“The Ohio sheep industry depends on young people who are considering and pursuing a career that will be beneficial to the Ohio and United States sheep industry,” said Roger A. High, OSIA Executive Director.

Although accurate information is not available prior to the year 2003; since the year 2003 27 Ohio sheep youth have received $18,050 in scholarships from the Ralph H. Grimshaw Memorial Scholarship Fund.  As 2016 was the initial year of the Dr. Jack Judy Memorial Scholarship Fund, one recipient received a scholarship for $1,500.00. 

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New study offers good news for pork producers

What happens when meat scientists get their hands on nearly 8,000 commercially raised pigs? They spend a year running dozens of tests and crunching numbers to arrive at research-backed management recommendations for pork producers.

“We had an opportunity to answer a lot of questions for the pork industry,” said Dustin Boler, assistant professor in the animal sciences department at the University of Illinois.

The team, which also included U of I graduate students, USDA meat science researchers, and a representative from Smithfield Foods, recently published their findings in five articles.

Anna Dilger, an associate professor in the department, explained their approach.

“The two main questions were, ‘Can I measure quality in one part of the pig and predict quality in the rest of it?’ And then, ‘What is the true variability in pork quality out there and what’s causing it?’” she said.

In the first article, the team looked at correlations between loin quality and quality of the belly and ham from the same pig.

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Jim Percival elected as chair of the American Lamb Board of Directors

Jim Percival, of Xenia, begins his last appointed term on the American Lamb Board and has been elected the serve as the 2017 ALB Chair. He represents small sheep producers on this national checkoff IMG_7352 (640x433)program.

Percival has been involved in the sheep and lamb industry for many years, serving on both the Ohio Sheep Improvement Association Board of Trustees, including serving as OSIA President, and the Ohio Sheep and Wool Program.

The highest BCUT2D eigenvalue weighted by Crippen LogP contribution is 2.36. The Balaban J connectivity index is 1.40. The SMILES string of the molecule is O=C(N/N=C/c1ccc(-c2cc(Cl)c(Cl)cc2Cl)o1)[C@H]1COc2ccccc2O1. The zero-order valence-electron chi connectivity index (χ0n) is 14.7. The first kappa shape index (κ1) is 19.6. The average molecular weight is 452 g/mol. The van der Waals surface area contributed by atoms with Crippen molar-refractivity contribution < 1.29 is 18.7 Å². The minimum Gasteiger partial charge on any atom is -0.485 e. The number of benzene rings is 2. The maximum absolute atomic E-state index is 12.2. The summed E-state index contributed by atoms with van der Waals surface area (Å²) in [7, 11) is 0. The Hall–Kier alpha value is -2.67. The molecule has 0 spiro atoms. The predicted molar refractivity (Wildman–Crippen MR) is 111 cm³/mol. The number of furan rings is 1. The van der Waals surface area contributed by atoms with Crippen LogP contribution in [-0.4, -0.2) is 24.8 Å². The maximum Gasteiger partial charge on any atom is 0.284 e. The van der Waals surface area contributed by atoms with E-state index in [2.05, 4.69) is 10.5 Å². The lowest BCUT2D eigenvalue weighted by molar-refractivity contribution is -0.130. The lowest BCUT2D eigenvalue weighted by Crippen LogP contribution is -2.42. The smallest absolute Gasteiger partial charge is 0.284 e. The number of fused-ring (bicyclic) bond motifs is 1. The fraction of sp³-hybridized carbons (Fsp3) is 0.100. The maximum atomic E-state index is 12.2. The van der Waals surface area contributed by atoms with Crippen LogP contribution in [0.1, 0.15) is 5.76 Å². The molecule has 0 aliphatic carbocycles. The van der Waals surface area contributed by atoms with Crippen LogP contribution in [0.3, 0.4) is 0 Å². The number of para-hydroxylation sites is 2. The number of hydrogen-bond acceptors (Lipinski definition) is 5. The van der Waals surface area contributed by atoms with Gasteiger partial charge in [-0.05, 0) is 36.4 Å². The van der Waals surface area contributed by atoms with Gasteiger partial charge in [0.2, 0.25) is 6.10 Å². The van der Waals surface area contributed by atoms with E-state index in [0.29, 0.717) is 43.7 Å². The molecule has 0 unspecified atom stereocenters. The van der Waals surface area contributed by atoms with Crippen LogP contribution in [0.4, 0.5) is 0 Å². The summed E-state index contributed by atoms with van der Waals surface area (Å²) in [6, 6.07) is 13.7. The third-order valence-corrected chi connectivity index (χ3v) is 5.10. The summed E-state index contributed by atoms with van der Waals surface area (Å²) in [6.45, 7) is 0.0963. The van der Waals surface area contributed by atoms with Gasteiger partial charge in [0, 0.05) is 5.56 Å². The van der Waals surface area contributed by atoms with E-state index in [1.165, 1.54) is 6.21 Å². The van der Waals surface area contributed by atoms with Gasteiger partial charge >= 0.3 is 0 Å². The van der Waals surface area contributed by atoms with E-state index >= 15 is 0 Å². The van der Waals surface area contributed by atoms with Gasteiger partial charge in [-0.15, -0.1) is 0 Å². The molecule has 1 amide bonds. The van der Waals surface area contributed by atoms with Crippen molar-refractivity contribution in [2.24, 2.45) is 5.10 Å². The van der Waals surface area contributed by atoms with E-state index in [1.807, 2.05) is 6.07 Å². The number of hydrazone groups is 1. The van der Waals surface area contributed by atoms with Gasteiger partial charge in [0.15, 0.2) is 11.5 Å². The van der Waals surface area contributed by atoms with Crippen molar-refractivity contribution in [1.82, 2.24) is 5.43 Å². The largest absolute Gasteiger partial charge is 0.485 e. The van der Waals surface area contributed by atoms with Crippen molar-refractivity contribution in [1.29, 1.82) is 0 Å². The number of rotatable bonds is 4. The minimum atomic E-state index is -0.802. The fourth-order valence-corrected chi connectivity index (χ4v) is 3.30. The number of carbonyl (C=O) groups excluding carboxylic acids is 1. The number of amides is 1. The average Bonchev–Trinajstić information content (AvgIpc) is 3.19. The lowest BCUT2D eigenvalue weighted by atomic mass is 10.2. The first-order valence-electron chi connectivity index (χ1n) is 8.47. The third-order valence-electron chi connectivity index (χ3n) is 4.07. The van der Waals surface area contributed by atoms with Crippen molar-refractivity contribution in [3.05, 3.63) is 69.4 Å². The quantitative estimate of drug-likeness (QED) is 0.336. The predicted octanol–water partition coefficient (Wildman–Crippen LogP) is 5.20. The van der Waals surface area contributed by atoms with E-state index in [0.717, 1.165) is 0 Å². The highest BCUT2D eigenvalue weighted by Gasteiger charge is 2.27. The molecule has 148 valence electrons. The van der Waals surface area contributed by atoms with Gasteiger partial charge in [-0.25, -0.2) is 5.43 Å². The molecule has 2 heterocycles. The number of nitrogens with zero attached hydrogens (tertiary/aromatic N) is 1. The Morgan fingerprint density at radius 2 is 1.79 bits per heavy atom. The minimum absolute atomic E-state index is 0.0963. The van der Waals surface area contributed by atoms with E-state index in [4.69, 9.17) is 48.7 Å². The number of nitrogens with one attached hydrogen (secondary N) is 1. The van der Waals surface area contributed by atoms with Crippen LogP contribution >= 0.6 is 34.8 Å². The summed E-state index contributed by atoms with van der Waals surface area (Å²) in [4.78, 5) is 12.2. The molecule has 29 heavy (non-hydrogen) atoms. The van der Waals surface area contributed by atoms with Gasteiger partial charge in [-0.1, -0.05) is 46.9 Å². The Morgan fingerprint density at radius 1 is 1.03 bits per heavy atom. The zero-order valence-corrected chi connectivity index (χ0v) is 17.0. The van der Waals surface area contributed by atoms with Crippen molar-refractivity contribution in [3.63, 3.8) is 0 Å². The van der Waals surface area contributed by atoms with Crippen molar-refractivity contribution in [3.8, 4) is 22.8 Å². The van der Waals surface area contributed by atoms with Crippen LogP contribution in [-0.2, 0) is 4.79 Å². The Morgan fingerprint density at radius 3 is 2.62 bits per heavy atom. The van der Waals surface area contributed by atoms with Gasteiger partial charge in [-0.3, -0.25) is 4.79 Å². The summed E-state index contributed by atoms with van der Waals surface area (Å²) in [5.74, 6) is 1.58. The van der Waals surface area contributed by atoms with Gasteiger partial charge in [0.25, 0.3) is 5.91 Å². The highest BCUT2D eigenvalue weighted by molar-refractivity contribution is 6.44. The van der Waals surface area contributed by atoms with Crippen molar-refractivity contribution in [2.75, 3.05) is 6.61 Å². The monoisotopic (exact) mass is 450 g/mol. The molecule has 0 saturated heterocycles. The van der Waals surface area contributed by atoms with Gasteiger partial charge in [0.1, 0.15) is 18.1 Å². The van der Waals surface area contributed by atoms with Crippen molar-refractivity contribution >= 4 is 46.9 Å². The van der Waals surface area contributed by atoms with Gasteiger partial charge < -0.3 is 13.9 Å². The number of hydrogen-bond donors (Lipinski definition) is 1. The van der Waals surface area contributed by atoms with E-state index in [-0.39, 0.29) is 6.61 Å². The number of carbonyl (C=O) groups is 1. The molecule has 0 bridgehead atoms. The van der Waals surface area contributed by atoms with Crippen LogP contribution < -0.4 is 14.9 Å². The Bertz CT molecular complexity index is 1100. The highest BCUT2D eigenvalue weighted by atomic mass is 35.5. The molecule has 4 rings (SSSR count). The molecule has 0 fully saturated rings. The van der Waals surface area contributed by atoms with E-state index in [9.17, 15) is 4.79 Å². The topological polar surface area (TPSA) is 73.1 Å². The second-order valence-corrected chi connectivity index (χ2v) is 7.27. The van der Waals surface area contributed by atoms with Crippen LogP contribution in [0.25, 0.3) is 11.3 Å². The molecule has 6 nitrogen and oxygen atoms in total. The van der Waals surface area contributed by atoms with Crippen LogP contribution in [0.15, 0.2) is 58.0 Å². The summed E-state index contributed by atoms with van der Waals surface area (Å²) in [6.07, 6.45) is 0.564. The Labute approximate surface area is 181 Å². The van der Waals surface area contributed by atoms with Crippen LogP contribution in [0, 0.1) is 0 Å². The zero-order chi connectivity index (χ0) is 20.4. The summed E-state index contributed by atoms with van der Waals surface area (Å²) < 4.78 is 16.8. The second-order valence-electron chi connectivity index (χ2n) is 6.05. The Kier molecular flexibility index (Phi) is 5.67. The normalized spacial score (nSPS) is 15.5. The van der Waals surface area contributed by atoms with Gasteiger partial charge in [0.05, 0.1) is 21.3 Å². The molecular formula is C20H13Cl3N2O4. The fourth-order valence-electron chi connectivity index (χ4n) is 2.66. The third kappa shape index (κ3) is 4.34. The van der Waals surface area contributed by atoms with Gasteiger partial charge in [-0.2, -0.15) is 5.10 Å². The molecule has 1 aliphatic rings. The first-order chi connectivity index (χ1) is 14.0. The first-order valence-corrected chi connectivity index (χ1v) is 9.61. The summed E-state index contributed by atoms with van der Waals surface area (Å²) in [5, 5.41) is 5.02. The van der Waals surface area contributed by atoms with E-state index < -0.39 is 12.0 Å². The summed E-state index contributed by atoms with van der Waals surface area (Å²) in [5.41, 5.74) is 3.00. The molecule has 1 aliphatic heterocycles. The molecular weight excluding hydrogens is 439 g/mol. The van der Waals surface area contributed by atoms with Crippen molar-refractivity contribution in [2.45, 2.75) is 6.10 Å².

“Jim has taken this national leadership as an opportunity to be make impact in the promotion of lamb across the United States,” said Roger A. High, Ohio Sheep Improvement Association Executive Director.

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Questioning grazing efficiencies

There are certainly times when it would be much easier to just leave all the gates open and let the livestock manage themselves. Obviously, there must be some merit in this type of management, or lack of, because it is still pretty common. This is especially true in the spring. For those whose primary focus is planting corn and beans, pasture management is usually not a high priority. Equipment, field preparation and planting is the top priority; the cows will be fine until planting is done, until sidedressing is done, until first cutting of hay is done, etc. Unfortunately, by the time most of those producers have completed that work, they are usually short on forages. Hay or other fed feeds now take the place of management or time not expended earlier.

I still often question grazing efficiencies. Certainly not all of the forage that is produced will make it into the animal and likewise, not all of the potential growth is always lost or achieved.

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New Ohio Forages website launched

Our new Ohio Forages website has been launched, and can be found at https://forages.osu.edu/.  This is the same url as our old Ohio Forage Network site.